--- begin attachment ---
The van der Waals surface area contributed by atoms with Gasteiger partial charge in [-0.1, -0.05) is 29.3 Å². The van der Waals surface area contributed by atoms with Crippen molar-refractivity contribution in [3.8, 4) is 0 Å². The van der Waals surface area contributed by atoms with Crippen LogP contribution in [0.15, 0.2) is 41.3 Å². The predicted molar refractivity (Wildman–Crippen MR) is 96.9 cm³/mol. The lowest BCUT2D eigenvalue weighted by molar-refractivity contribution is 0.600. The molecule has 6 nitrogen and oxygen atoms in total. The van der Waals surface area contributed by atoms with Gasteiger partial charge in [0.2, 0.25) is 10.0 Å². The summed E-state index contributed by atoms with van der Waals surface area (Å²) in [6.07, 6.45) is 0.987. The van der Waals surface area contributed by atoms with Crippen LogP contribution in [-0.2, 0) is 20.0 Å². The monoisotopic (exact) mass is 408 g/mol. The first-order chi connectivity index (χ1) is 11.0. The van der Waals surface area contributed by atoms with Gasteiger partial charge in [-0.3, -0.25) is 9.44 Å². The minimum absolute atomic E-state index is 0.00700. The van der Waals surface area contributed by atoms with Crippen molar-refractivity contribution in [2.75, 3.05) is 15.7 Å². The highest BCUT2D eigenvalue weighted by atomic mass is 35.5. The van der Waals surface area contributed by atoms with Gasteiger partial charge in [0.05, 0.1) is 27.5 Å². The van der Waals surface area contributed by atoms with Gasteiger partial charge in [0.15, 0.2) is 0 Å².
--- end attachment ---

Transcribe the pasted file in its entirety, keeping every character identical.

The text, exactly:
The van der Waals surface area contributed by atoms with Gasteiger partial charge in [-0.1, -0.05) is 29.3 Å². The van der Waals surface area contributed by atoms with Crippen molar-refractivity contribution in [3.8, 4) is 0 Å². The van der Waals surface area contributed by atoms with Crippen LogP contribution in [0.15, 0.2) is 41.3 Å². The predicted molar refractivity (Wildman–Crippen MR) is 96.9 cm³/mol. The lowest BCUT2D eigenvalue weighted by molar-refractivity contribution is 0.600. The molecule has 6 nitrogen and oxygen atoms in total. The van der Waals surface area contributed by atoms with Gasteiger partial charge in [0.2, 0.25) is 10.0 Å². The summed E-state index contributed by atoms with van der Waals surface area (Å²) in [6.07, 6.45) is 0.987. The van der Waals surface area contributed by atoms with Crippen LogP contribution in [-0.2, 0) is 20.0 Å². The monoisotopic (exact) mass is 408 g/mol. The first-order chi connectivity index (χ1) is 11.0. The van der Waals surface area contributed by atoms with Gasteiger partial charge in [-0.3, -0.25) is 9.44 Å². The minimum absolute atomic E-state index is 0.00700. The van der Waals surface area contributed by atoms with Crippen molar-refractivity contribution in [2.75, 3.05) is 15.7 Å². The highest BCUT2D eigenvalue weighted by atomic mass is 35.5. The van der Waals surface area contributed by atoms with Gasteiger partial charge in [0.05, 0.1) is 27.5 Å². The van der Waals surface area contributed by atoms with Gasteiger partial charge in [0.15, 0.2) is 0 Å².